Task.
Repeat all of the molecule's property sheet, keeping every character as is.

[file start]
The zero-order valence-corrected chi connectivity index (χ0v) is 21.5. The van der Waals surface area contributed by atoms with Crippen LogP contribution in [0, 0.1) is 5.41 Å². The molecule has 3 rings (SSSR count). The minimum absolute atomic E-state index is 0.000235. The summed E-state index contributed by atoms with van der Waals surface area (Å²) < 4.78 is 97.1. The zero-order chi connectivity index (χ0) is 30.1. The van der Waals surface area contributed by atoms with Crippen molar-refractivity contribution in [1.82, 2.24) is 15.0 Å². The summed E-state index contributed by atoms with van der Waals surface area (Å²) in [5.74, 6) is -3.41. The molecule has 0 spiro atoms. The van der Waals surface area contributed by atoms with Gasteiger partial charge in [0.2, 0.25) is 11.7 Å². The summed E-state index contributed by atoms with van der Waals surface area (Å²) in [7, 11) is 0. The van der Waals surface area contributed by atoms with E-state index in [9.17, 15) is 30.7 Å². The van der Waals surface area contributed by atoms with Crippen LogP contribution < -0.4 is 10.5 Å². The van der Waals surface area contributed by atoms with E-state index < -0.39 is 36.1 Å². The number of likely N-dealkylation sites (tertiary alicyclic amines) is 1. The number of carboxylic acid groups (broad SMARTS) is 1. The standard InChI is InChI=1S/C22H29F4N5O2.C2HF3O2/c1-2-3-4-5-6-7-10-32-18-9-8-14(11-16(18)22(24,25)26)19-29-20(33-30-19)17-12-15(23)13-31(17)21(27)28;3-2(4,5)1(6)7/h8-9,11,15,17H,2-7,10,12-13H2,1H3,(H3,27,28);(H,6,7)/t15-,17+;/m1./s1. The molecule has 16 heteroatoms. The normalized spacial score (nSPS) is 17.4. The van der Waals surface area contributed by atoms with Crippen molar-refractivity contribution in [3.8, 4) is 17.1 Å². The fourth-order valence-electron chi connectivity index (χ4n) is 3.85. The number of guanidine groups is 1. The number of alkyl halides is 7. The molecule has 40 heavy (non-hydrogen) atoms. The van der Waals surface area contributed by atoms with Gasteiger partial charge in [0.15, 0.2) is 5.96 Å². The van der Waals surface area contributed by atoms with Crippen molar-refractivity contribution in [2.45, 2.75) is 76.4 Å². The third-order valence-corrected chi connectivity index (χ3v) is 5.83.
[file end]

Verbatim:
The zero-order valence-corrected chi connectivity index (χ0v) is 21.5. The van der Waals surface area contributed by atoms with Crippen LogP contribution in [0, 0.1) is 5.41 Å². The molecule has 3 rings (SSSR count). The minimum absolute atomic E-state index is 0.000235. The summed E-state index contributed by atoms with van der Waals surface area (Å²) < 4.78 is 97.1. The zero-order chi connectivity index (χ0) is 30.1. The van der Waals surface area contributed by atoms with Crippen molar-refractivity contribution in [1.82, 2.24) is 15.0 Å². The summed E-state index contributed by atoms with van der Waals surface area (Å²) in [5.74, 6) is -3.41. The molecule has 0 spiro atoms. The van der Waals surface area contributed by atoms with Gasteiger partial charge in [0.2, 0.25) is 11.7 Å². The summed E-state index contributed by atoms with van der Waals surface area (Å²) in [7, 11) is 0. The van der Waals surface area contributed by atoms with E-state index in [9.17, 15) is 30.7 Å². The van der Waals surface area contributed by atoms with Crippen LogP contribution < -0.4 is 10.5 Å². The van der Waals surface area contributed by atoms with E-state index < -0.39 is 36.1 Å². The number of likely N-dealkylation sites (tertiary alicyclic amines) is 1. The number of carboxylic acid groups (broad SMARTS) is 1. The standard InChI is InChI=1S/C22H29F4N5O2.C2HF3O2/c1-2-3-4-5-6-7-10-32-18-9-8-14(11-16(18)22(24,25)26)19-29-20(33-30-19)17-12-15(23)13-31(17)21(27)28;3-2(4,5)1(6)7/h8-9,11,15,17H,2-7,10,12-13H2,1H3,(H3,27,28);(H,6,7)/t15-,17+;/m1./s1. The molecule has 16 heteroatoms. The normalized spacial score (nSPS) is 17.4. The van der Waals surface area contributed by atoms with Crippen molar-refractivity contribution in [3.8, 4) is 17.1 Å². The fourth-order valence-electron chi connectivity index (χ4n) is 3.85. The number of guanidine groups is 1. The number of alkyl halides is 7. The molecule has 40 heavy (non-hydrogen) atoms. The van der Waals surface area contributed by atoms with Gasteiger partial charge in [0.15, 0.2) is 5.96 Å². The van der Waals surface area contributed by atoms with Crippen molar-refractivity contribution in [2.45, 2.75) is 76.4 Å². The third-order valence-corrected chi connectivity index (χ3v) is 5.83.